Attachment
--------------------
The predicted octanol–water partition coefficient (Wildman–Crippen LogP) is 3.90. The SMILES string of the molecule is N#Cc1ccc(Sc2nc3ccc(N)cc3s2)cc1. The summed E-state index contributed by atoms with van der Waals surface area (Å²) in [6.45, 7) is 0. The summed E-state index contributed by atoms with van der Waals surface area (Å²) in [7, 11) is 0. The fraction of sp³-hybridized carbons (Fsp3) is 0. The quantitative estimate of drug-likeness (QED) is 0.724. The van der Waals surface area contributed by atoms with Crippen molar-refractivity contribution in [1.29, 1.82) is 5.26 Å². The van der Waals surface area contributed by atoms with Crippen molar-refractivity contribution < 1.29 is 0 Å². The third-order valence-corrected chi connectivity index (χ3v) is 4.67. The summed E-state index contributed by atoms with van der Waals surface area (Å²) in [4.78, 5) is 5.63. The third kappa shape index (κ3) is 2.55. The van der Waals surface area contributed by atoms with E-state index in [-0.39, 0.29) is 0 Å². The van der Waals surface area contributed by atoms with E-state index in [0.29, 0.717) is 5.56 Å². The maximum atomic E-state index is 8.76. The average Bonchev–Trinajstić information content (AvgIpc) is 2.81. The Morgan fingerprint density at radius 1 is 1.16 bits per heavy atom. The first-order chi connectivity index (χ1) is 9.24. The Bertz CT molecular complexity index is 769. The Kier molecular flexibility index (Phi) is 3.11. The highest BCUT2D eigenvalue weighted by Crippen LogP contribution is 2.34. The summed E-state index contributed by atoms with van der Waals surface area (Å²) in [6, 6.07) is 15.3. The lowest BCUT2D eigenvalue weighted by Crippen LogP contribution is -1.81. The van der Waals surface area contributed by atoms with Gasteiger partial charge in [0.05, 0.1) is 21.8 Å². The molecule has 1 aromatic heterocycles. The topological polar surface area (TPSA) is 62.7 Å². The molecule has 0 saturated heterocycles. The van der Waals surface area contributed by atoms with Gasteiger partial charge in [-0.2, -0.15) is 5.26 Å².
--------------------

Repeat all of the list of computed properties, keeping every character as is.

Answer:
The predicted octanol–water partition coefficient (Wildman–Crippen LogP) is 3.90. The SMILES string of the molecule is N#Cc1ccc(Sc2nc3ccc(N)cc3s2)cc1. The summed E-state index contributed by atoms with van der Waals surface area (Å²) in [6.45, 7) is 0. The summed E-state index contributed by atoms with van der Waals surface area (Å²) in [7, 11) is 0. The fraction of sp³-hybridized carbons (Fsp3) is 0. The quantitative estimate of drug-likeness (QED) is 0.724. The van der Waals surface area contributed by atoms with Crippen molar-refractivity contribution in [1.29, 1.82) is 5.26 Å². The van der Waals surface area contributed by atoms with Crippen molar-refractivity contribution < 1.29 is 0 Å². The third-order valence-corrected chi connectivity index (χ3v) is 4.67. The summed E-state index contributed by atoms with van der Waals surface area (Å²) in [4.78, 5) is 5.63. The third kappa shape index (κ3) is 2.55. The van der Waals surface area contributed by atoms with E-state index in [-0.39, 0.29) is 0 Å². The van der Waals surface area contributed by atoms with E-state index in [0.29, 0.717) is 5.56 Å². The maximum atomic E-state index is 8.76. The average Bonchev–Trinajstić information content (AvgIpc) is 2.81. The Morgan fingerprint density at radius 1 is 1.16 bits per heavy atom. The first-order chi connectivity index (χ1) is 9.24. The Bertz CT molecular complexity index is 769. The Kier molecular flexibility index (Phi) is 3.11. The highest BCUT2D eigenvalue weighted by Crippen LogP contribution is 2.34. The summed E-state index contributed by atoms with van der Waals surface area (Å²) in [6, 6.07) is 15.3. The lowest BCUT2D eigenvalue weighted by Crippen LogP contribution is -1.81. The van der Waals surface area contributed by atoms with Gasteiger partial charge in [0.05, 0.1) is 21.8 Å². The molecule has 1 aromatic heterocycles. The topological polar surface area (TPSA) is 62.7 Å². The molecule has 0 saturated heterocycles. The van der Waals surface area contributed by atoms with Gasteiger partial charge in [-0.2, -0.15) is 5.26 Å².